The evil ones spell out their plans because it gets them off. Use that knowledge and make your plans.

Remember that the great saints prayed to live in our times. And here we are.

God bless us and the Virgin protect us!

Harvey Millican Is a Complete Idiot: Part I

There, I’ve said it. And you can take that to the bank.

Setting the Goals

Harvey Millican is also a dad who adores his kids. Allow me if you will to drift for a moment to a place in the not-too-distant past. I was in my late 20’s (41 now) when I really began to give up on the hope of ever meeting a woman who shared my faith, got my sense of humor, and was stunningly beautiful. While I figured there were still a few solid Catholic women out there who hadn’t joined the Nashville Dominicans and I was pretty sure there might be a handful of women who would find my absurdist rantings mildly amusing I was not sure that any of the beautiful women of the world would be willing to offer an act of supreme condescension and go out with me.

You see, I wanted a family. I had, just a few years earlier, been studying for the priesthood and had been prepared to make the sacrifice of giving up family life. When I left the seminary I was filled with the fleeting thought that perhaps God’s plan for me was now to follow in the example set by my wonderful parents and raise a family of my own. But whom would I marry; or rather, who would ever marry me? See above paragraph for the genesis of this conundrum. It’s a vicious cycle.

Jacked St. Joseph. Model for MEN, model for ME.

In my final act of desperation I turned in prayer to the patron of impossible causes – St. Rita of Cascia. I began a novena at her shrine in Philadelphia. Nine days later I met a woman with strong faith, a questionable sense of humor, and poor eyesight. Bingo! We got married at that shrine in due time and within the first two and a half years of our married life God had blessed us with a son and a daughter. I have no idea what happened after that. We promised to be open to children and we always have been. But I guess God had other plans for us. We started taking road trips with the kids. I started documenting these trips and a blog was born.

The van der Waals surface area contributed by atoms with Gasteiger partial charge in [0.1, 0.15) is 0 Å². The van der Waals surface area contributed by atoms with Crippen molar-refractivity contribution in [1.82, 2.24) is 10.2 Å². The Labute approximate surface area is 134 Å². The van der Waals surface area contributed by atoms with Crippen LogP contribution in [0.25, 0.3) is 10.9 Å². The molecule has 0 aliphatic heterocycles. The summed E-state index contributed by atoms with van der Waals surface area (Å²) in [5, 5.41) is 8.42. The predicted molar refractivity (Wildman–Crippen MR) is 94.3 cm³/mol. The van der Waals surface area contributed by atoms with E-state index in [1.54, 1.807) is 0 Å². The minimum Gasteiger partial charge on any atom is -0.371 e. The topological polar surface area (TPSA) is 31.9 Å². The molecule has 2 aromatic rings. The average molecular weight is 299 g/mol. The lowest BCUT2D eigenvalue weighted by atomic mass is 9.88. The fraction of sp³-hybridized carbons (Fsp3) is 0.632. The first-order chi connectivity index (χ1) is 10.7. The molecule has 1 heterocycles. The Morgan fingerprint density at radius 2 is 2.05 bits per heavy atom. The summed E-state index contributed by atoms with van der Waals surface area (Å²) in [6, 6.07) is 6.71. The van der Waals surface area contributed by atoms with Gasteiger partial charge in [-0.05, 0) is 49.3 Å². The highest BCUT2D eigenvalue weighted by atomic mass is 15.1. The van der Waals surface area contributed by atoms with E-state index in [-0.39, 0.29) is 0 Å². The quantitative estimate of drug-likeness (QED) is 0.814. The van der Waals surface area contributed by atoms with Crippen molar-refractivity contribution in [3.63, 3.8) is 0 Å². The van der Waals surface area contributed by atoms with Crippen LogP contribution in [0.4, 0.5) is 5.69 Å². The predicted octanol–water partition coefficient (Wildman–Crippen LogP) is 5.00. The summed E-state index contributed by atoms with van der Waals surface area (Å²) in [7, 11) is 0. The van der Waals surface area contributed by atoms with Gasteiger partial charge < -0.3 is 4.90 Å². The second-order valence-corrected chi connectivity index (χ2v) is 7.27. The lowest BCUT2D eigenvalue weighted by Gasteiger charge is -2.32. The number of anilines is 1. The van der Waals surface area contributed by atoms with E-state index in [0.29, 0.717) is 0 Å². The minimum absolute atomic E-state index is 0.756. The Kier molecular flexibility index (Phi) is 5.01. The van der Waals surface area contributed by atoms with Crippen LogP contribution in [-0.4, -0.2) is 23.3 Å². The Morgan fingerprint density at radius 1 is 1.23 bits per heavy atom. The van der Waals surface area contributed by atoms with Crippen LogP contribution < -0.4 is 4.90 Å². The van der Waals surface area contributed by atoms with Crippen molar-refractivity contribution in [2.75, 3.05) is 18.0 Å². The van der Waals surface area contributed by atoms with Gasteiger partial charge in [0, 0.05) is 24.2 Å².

A few years later the ticking time bomb that is my spine exploded and life sort of came to a grinding halt for a bit. I had a second lumbar fusion. I got depressed for a while thinking of how I wasn’t being the kind of dad I wanted to be to my kids. I’ve never been athletic. I’ve never been really strong, agile, quick. Having kids highlighted these deficiencies. I really felt it the first time my kids wanted me to play Twister, ride bikes, and squat 450. They’re pretty demanding kids. But after a few years of doing nothing about it and gaining weight and starting to feel sorry for myself and remorseful for my wife who had to look at me every day I decided to do something. Anything at all.

Figuring It Out

I tried running like a co-worker was doing. He was pretty jacked. That was a disaster. Apparently “You can’t run that extra mile if you’re puffing away on those cigarettes.” I had to choose. I chose tar and nicotine.

I tried Greco-Roman wrestling like my older brothers had done in high school. They were pretty not-jacked but strong as oxen and impressive. Apparently this should not be done with strangers in the produce aisle at Kroger. Also, those singlets are obscene.

I tried that little paddleball thing you buy at the dollar store like my mom. She’s got phenomenal eye-hand coordination. Thanks to genetics, I was good at it but burned negative calories.

In fact I tried anything and everything until I settled on some advice I found from a most reliable source – a meme. Under a picture of a typical 98 lb. weakling listening to Charles Atlas was a caption that read “What’s that? You want to get huge? Pick up a bunch of heavy stuff, put it down, repeat.”

Identifying with the dork in that cartoon I determined that weightlifting would be my thing.

Quests and New Quests

And for the past 14 months I have been lifting weights. It wasn’t until I heard a sermon from an amazing priest, though, that I realized this needed to be a spiritual pursuit in order to be effective. In other words, I should not do this for me alone. I should do this for me AND for my wife and kids. Lifting weights isn’t about gettin’ swole so you can preen in front of a mirror (although that’s kinda’ cool). Lifting weights should be about God’s purpose for manliness and fatherhood. I should do this specifically because it’s hard. Doing hard things is the hallmark of true manliness. And we do hard things to discipline our bodies so we can discipline our souls. And we discipline our bodies and souls so we can give away our lives without thinking to our wives and children; so that the hardest thing in life to do – dying for the sake of another – comes freely, quickly, and with total love.